Nitto tires

Nitto tires

Founded: 1949
Founder:
Headquarters: Itami, Japan
Parent: Toyo Tires
Website: https://www.toyotires.eu/

Nitto is a major Japanese brand of quality tires. Despite that, they aren’t very well-known outside of their homeland, which poses a challenge whenever a westerner wants to look into their tires. In general, they are comfortable, effective and fairly available. But let’s look closely into the subject.

Who owns Nitto tires? Nitto has been working with the Japanese tire conglomerate called Toyo since at least 1979. Then, Toyo gradually absorbed Nitto and now the latter is considered the former’s brand.

For the purposes of buying them, you may come into contact with Toyo and not understand how you got there. It’s confusing, but Toyo sells Nitto tires without mentioning that they do so.

Who makes Nitto tires? Toyo is responsible for all the manufacturing efforts on Nitto’s behalf. It can only benefit them both considering that Toyo is a very old company with a lot of experience behind them.

Where are Nitto tires made? Toyo has several commercial centers across Japan, where they develop, test and build Nitto tires. The most prominent are at Miyazaki, Saroma and Itami.

Where to buy Nitto tires? Toyo (and Nitto, by extension) has 39 dealers all over the world, mainly in Europe. You can find the full list here or browse through the independent sellers on your own.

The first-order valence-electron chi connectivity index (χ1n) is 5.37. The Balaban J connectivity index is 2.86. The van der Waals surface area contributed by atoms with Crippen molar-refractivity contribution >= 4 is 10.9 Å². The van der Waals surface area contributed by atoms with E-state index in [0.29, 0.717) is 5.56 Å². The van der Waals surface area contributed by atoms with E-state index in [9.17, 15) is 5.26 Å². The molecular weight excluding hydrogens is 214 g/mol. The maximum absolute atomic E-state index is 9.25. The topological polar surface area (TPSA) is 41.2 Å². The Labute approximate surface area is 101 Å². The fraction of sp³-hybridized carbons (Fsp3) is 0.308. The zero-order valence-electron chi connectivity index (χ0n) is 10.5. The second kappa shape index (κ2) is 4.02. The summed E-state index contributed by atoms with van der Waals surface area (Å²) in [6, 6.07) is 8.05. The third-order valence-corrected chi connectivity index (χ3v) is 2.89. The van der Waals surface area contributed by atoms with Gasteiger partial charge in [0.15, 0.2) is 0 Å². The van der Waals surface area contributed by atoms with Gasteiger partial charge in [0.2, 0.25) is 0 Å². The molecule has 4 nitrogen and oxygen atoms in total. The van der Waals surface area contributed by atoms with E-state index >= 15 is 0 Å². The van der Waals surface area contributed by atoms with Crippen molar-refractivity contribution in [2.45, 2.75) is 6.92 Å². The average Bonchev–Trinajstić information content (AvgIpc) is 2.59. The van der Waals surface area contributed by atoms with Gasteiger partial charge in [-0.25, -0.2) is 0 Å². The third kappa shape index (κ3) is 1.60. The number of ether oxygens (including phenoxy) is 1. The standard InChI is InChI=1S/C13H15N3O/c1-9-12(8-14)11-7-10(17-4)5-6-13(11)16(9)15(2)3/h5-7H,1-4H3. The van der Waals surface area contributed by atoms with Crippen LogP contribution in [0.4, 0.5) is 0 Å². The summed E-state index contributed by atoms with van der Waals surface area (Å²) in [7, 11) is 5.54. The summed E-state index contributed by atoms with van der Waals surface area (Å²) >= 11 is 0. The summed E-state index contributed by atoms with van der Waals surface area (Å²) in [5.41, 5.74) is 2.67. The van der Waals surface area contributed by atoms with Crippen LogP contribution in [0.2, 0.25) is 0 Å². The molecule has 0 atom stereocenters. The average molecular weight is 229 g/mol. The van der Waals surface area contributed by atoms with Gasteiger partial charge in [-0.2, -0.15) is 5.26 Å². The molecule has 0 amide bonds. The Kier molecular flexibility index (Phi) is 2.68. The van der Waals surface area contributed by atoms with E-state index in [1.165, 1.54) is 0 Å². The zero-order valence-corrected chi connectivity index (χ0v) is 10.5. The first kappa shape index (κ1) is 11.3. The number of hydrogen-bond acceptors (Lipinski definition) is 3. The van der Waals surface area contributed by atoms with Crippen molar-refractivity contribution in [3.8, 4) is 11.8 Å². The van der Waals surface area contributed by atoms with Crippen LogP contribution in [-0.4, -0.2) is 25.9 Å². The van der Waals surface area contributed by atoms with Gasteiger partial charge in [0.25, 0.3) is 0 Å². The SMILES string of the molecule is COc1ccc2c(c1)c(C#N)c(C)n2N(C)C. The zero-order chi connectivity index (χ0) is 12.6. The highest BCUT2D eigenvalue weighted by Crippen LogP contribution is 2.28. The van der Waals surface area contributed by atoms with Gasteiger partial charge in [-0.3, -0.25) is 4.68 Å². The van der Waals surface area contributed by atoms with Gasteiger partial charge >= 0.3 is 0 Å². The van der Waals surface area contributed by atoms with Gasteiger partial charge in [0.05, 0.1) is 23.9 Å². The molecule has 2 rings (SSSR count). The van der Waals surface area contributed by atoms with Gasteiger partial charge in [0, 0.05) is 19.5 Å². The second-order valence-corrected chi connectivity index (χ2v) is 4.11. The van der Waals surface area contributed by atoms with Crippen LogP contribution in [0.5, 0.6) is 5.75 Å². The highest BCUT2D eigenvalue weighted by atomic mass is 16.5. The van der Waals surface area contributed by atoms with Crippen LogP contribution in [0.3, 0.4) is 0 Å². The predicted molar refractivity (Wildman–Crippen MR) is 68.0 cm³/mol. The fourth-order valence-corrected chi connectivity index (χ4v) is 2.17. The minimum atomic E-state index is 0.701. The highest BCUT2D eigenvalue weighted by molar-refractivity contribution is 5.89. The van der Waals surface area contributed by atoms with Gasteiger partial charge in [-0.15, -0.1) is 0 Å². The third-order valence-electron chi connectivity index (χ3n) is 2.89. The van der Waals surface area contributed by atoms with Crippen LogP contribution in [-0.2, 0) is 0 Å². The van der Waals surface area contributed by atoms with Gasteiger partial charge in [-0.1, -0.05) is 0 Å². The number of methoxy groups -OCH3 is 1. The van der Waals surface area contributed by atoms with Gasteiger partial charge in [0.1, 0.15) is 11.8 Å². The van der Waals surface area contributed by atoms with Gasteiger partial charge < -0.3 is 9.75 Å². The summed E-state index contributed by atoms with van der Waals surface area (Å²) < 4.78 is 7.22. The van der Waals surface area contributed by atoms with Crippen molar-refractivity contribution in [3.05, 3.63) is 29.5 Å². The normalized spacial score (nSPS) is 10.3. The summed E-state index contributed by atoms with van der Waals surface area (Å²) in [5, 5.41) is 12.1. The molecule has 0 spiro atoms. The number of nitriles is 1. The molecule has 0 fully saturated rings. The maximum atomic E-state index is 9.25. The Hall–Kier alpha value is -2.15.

Nitto tires are worth buying – they are comfortable and effective in almost all of their aspects. For instance, they are pretty comfortable, all things considered. The texture is just fine – they aren’t too rigid to be bumpy and aren’t too soft to be fragile.
While we are in the comfort department – the tires are always noiseless. They are pretty quiet on their own, and the balancing is done very well, so there isn’t even any potential noise. They aren’t going to bother you at all.
More importantly, the grip is superb. They handle very well, but still can slip if the ground is too wet or too snowy (for winter models). That’s not a very big problem, and the more costly options nullify it. They are generally very cheap, so it doesn’t mean you’ll have to overpay at all.
The fragility is the main problem. They will withstand a few direct hits, but the wear will start to show after some time of constant use. They may deteriorate completely by 15,000 km or more, it depends on the style of driving. They aren’t designed for aggressive driving or for off-road use, that’s for sure.
They are economic tires. Actually, they are often much cheaper than their Chinese counterparts. Simultaneously, they are often better than them. A good bargain, all things considered.

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